Yesterday I posted about this new fashion law case on my Facebook and Twitter accounts and decided to accompany today’s (#FashionLawFriday series) Instagram post with this blog post.
On August 25th, three California street artists filed a suit against Roberto Cavalli SpA in the U.S. District Court in Central District of California. The artists claim that graffiti-style items in the Just Cavalli collection were imprinted with unauthorized copies of their 2011 work on a San Francisco mural.
The artists, Jason Williams (a.k.a. Revok), Victor Chapa (a.k.a. Reyes) and Jeffrey Rubin (a.k.a. Steel) embarked on this legal action in response to the March 2014 introduction of the Just Cavalli apparel and accessories collection adorned by what the trio allege is their joint artwork.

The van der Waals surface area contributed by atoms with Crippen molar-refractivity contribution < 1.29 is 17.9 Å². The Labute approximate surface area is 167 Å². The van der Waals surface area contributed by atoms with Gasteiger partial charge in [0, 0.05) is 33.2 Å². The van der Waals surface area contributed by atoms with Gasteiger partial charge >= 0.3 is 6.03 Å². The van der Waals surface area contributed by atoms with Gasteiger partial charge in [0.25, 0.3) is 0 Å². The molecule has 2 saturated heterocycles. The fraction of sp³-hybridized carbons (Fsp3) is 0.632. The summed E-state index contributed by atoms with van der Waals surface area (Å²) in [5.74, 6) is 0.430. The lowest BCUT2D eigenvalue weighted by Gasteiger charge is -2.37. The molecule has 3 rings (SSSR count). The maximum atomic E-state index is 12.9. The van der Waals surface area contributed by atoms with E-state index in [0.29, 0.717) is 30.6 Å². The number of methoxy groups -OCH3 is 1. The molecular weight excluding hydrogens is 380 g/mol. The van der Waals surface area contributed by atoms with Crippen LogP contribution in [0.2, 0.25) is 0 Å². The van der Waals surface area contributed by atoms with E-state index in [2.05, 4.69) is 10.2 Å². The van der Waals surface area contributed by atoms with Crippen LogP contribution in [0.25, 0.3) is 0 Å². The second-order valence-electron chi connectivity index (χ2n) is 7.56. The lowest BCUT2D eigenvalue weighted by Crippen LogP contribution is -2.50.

Do you think the Cavalli design is an adaptation of the mural?
Their complaint alleges copyright infringement, unfair competition, false designation of origin under the Lanham Act, unfair competition under California law and negligence, and demands a jury trial. According to WWD, a company spokeswoman for Cavalli stated that the company “heard of some highly inflammatory allegations, which have no basis in fact and are incorrect; we intend to contest and defend against these allegations vigorously. In order to avoid the time and expense of unnecessary litigation, we also intend to communicate with the artists’ attorneys to discuss a mutually agreeable resolution of the issues.”
Once legally served, Roberto Cavalli SpA will have 30 days to file an initial response to this suit.